Brandon “Jinx” Jenkins lives, breathes, and sleeps hip-hop. He’s the host of several podcasts, including Spotify and Gimlet’s Mogul and the Ringer’s No Skips, which he hosts with New York Times bestselling author Shea Serrano. He’s also penning a book, launching a media magazine, and working on pre-production for several upcoming video projects. So he’s a natural choice for the brand-new RapCaviar Podcast, a video podcast that explores the essence of rap and takes Spotfiy’s top playlist, RapCaviar, in a bold new direction.
The RapCaviar Podcast will settle long-standing debates, challenge theories, and offer fresh takes on hip-hop topics, like who the best rapper is of Kendrick, Drake, and J. Cole; whether My Beautiful Dark Twisted Fantasy is Kanye West’s best album; and who the Godfather of the trap sound really is. Each week starting today, the RapCaviar Podcast host and a panel of guests will dive deep into a main theme.
For the Record caught up with Jinx to hear more about the podcast.
The RapCaviar Podcast was something that had been floating around in the Spotify RapCaviar hallways for a minute. I’ve known [Spotify Creative Director/Head of Urban Music] Carl Cherry for years; I’ve been a fan of his work in the hip-hop space. And he had mentioned this idea about how to grow RapCaviar into these other extensions. It’s the most popular playlist in the world, and he wanted it to do more than just serve up artists and music and allow fans to play music. So they started thinking through the things they could build around it. And there have been several experiences born from this—live events, parties, panels. But I think this podcast is one new piece in the arsenal that’s angling toward one of the most important pieces of rap, period, which is the rap debate. And I was really happy that RapCaviar was like, “Hey, let’s get Jinx to do it.”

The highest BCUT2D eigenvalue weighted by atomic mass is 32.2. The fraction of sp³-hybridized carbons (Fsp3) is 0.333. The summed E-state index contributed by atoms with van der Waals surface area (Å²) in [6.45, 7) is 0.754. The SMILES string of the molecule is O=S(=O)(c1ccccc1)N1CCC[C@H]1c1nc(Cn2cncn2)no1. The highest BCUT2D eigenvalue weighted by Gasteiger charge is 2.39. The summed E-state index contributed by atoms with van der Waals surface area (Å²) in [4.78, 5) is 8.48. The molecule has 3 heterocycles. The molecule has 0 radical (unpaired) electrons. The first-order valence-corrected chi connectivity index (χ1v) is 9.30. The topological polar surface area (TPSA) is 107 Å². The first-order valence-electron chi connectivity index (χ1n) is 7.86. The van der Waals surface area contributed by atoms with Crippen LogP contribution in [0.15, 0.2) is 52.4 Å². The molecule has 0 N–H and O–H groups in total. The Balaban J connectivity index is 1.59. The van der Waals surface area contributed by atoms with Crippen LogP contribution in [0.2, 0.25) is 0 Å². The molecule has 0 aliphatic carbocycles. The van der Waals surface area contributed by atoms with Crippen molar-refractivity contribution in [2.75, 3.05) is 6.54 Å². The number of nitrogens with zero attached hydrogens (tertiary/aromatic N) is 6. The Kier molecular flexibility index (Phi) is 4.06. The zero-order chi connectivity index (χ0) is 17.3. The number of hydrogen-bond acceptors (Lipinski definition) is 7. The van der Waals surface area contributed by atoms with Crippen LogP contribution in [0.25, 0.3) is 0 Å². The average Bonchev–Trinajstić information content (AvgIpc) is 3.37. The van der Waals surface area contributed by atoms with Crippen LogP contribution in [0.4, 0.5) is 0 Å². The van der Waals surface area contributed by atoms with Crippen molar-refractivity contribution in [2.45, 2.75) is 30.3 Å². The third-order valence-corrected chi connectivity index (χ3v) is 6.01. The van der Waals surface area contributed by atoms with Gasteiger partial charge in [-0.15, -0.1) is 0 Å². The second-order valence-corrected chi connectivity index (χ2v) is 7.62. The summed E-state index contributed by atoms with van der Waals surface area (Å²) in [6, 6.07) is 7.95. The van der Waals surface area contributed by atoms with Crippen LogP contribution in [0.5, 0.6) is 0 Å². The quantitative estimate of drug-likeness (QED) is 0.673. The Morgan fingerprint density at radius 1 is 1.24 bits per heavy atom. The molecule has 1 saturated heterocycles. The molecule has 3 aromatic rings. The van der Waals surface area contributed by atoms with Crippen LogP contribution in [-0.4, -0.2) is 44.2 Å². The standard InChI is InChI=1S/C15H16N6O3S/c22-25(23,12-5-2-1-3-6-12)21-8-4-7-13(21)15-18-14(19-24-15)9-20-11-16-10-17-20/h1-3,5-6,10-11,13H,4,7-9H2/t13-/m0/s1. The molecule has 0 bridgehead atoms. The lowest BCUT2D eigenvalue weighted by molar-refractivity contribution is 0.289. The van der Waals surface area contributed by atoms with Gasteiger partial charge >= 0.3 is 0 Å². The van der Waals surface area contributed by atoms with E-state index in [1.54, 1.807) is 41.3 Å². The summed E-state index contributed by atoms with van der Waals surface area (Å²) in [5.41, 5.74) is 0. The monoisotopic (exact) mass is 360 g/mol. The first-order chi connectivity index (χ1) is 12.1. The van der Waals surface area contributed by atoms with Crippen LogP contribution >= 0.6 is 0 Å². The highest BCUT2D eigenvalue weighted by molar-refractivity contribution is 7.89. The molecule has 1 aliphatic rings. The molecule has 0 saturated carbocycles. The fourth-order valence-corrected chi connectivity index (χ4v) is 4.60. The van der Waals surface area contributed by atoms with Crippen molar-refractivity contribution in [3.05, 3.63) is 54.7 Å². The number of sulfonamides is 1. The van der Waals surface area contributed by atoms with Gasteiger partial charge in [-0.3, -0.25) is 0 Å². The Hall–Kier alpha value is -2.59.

We’ll cover everything from nostalgia to where we think this genre’s going and how it might change. Because in the last five years, let alone the last 10 to 20 years, it’s evolved tremendously. So we’re at a super interesting time right now because we had this whole crop of artists for the last decade who are not the new artists anymore. We’re watching Kendrick and J.Cole and Drake and everyone from that field get older, keep doing rap, keep making new music—or leave music. But we’re also embarking on this new era that still feels very much like hip-hop. There are questions of how much of it is rap. I’m interested in pushing the boundaries of what rap is and having some discussions with the new generation about what they think of the rap sphere and what’s happening.
I remember getting my first stereo for Christmas and setting the radio station—I’m from New Jersey, so setting the radio station to Hot97—and I was lucky. I had the rap radio station and the dial never changed. But it has gone through stages. I remember working in the mall, in the shoe store, and we played hip-hop in our store because it was the sneaker store, but you wouldn’t hear rap anywhere else in the mall. I remember when you wouldn’t hear rap in television commercials.